The Real Cost of Global Warming

Once again everyone jumped to conclusions when President Bush proposed some goals for greenhouse gases on April 23. What he called for was much wiser than the hysterical crap the gloworms are proposing. In short, he calls for stopping The Growth of greenhouse gases by 2025, while the Dems want an 80% Reduction by 2050. Even John McCain wants 65% by 2050. Do you have any idea of the damage to our economy and way of life that would cause? It would be worse than signing the Kyoto Treaty. Damn, I hope people wake up to this soon.

We all ought to reflect on what an 80% reduction of greenhouse gas emissions by the year 2050 really means. When we do, it becomes clear that the president’s target has one overwhelming virtue: Assuming emissions curbs are even necessary, his goal is at least realistic.

The same cannot be said for the carbon emissions targets espoused by the three presidential candidates and environmentalists. Indeed, these targets would send us back to emissions levels last witnessed when the cotton gin was in daily use.

Begin with the current inventory of carbon dioxide emissions – CO2 being the principal greenhouse gas generated almost entirely by energy use. According to the Department of Energy’s most recent data on greenhouse gas emissions, in 2006 the U.S. emitted 5.8 billion metric tons of carbon dioxide, or just under 20 tons per capita. An 80% reduction in these emissions from 1990 levels means that the U.S. cannot emit more than about one billion metric tons of CO2 in 2050.

Were man-made carbon dioxide emissions in this country ever that low? The answer is probably yes – from historical energy data it is possible to estimate that the U.S. last emitted one billion metric tons around 1910. But in 1910, the U.S. had 92 million people, and per capita income, in current dollars, was about $6,000.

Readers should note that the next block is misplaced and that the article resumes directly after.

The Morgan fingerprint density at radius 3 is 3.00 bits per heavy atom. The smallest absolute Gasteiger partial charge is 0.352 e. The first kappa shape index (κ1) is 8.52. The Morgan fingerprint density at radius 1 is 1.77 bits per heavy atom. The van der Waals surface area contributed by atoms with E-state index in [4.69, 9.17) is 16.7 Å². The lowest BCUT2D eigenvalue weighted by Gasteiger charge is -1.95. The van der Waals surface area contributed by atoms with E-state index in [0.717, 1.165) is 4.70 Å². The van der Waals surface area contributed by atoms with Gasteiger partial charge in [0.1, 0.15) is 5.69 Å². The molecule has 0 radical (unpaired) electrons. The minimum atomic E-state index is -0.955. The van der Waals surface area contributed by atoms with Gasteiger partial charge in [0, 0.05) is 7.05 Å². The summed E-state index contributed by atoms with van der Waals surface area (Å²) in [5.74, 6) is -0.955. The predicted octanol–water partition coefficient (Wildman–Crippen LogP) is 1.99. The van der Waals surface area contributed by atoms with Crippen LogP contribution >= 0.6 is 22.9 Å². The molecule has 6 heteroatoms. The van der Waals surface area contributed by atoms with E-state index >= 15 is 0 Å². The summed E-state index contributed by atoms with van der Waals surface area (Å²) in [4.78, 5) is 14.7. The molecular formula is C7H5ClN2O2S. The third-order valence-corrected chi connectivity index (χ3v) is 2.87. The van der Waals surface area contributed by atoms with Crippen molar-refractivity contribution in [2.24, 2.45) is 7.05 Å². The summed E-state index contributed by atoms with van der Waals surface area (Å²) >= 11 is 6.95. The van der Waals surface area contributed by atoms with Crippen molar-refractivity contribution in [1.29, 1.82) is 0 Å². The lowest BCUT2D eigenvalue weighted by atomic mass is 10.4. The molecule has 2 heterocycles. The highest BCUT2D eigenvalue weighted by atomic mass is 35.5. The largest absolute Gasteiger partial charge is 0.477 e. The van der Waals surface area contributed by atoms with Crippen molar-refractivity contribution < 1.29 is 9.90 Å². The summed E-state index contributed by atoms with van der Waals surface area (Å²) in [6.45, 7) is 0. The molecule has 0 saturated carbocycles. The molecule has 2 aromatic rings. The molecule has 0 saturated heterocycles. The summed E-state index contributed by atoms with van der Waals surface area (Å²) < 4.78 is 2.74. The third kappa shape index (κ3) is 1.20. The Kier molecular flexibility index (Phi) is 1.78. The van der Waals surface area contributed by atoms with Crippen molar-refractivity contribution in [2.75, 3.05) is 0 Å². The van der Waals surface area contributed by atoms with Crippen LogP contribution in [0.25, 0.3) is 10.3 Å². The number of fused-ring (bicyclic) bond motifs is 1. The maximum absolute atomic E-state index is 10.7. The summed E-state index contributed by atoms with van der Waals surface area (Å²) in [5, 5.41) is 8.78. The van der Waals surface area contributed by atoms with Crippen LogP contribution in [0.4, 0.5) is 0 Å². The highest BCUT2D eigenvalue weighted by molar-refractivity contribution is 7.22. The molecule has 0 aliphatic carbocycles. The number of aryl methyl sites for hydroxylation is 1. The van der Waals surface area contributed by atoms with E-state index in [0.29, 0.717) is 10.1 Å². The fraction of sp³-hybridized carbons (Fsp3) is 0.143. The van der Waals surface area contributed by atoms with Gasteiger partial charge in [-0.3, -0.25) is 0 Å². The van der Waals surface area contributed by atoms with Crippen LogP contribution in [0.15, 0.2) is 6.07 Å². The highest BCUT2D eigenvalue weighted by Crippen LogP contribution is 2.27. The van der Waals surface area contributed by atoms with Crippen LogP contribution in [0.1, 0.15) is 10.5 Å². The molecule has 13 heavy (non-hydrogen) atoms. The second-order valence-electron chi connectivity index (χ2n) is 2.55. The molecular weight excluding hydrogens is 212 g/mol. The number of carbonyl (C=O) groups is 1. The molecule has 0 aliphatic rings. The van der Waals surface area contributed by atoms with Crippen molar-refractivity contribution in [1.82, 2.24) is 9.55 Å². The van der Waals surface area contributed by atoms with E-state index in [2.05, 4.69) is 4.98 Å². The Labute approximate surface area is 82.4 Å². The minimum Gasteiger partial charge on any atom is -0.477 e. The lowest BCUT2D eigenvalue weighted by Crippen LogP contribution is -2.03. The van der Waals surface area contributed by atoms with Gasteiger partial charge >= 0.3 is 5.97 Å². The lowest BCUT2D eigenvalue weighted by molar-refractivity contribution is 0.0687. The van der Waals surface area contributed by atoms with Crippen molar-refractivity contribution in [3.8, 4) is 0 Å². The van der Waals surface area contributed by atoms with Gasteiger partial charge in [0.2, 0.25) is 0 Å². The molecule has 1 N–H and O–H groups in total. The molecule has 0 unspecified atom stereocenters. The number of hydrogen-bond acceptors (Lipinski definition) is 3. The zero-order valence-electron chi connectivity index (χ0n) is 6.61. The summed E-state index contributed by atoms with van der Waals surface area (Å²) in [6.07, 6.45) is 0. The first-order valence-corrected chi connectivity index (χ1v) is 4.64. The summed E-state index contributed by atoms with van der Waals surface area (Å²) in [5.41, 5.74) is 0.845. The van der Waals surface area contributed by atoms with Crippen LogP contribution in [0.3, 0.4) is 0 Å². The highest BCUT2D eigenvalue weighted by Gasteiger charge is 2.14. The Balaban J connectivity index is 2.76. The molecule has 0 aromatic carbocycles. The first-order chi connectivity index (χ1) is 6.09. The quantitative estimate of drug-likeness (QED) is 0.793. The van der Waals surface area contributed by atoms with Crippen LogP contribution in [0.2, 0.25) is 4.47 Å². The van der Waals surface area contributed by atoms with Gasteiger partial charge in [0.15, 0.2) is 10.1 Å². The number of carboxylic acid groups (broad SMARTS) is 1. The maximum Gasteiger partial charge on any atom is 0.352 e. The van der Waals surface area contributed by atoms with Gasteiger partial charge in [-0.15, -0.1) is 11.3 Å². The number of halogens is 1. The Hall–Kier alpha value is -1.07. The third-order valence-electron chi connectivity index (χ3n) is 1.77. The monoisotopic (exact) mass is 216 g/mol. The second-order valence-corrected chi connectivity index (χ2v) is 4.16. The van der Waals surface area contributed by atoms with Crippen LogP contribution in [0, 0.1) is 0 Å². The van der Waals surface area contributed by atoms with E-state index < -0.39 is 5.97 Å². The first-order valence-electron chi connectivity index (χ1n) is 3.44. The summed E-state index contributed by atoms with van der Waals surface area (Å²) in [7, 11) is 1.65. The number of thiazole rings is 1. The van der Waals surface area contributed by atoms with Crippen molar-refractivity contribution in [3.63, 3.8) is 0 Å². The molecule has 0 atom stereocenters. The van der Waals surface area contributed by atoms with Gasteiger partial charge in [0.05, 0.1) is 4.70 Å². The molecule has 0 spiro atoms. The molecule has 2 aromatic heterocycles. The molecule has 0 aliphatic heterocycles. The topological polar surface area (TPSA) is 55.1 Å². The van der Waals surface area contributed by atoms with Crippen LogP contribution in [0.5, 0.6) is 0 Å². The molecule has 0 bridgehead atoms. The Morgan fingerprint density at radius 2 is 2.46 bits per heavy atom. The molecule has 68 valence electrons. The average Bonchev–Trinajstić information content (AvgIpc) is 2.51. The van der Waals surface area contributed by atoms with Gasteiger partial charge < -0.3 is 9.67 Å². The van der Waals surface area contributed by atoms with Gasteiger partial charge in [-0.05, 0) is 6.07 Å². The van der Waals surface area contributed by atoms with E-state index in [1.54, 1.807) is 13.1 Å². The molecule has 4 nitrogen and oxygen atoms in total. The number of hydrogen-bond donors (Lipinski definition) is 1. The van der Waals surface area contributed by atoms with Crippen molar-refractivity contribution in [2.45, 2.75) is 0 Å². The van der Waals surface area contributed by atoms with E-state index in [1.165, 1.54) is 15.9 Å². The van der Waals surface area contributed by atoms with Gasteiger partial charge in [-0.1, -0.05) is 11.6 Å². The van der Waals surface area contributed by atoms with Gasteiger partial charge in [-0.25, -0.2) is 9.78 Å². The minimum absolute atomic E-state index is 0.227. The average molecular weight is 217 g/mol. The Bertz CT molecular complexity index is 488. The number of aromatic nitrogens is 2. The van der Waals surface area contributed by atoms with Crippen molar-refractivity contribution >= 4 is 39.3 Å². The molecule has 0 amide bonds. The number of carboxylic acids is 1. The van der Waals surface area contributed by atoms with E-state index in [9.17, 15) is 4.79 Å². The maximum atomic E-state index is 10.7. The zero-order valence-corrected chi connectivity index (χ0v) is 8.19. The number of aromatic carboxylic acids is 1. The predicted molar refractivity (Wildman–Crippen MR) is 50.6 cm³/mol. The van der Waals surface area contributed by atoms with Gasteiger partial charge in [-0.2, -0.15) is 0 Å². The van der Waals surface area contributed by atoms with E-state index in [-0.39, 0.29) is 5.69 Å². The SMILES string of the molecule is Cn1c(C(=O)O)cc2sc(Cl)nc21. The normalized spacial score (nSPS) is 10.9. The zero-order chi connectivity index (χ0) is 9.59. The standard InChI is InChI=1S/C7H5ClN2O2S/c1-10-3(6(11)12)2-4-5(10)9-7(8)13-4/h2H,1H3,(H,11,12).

By the year 2050, the Census Bureau projects that our population will be around 420 million. This means per capita emissions will have to fall to about 2.5 tons in order to meet the goal of 80% reduction.

And as you know if you’ve been here before, C02 is not a pollutant!

And consider this. Do you really want to go back to living in caves?

Today, the average residence in the U.S. uses about 10,500 kilowatt hours of electricity and emits 11.4 tons of CO2 per year (much more if you are Al Gore or John Edwards and live in a mansion). To stay within the magic number, average household emissions will have to fall to no more than 1.5 tons per year. In our current electricity infrastructure, this would mean using no more than about 2,500 KwH per year. This is not enough juice to run the average hot water heater.

You can forget refrigerators, microwaves, clothes dryers and flat screen TVs. Even a house tricked out with all the latest high-efficiency EnergyStar appliances and compact fluorescent lights won’t come close. The same daunting energy math applies to the industrial, commercial and transportation sectors as well. The clear implication is that we shall have to replace virtually the entire fossil fuel electricity infrastructure over the next four decades with CO2-free sources – a multitrillion dollar proposition, if it can be done at all.

The Kool-Aid drinkers are more of a threat than you may know. First of all, the economy will be ruined. And maybe even more important, by removing C02 from the environment, they may be helping us into the next Ice Age.

Read The Rest.

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3 Responses

  1. The Pacific Decadal Oscillation will likely quench their global warming ardor.

  2. Yup. What’s that old saying? If you don’t like the weather, just stick around a while….If more people would think about how their 70+or- years on this earth, stack up against the billions of years mother nature has been on the job, they might get a clue to just how worthless all this warming crap is.

  3. […] 05 May 2008 – The Real Cost of Global Warming […]

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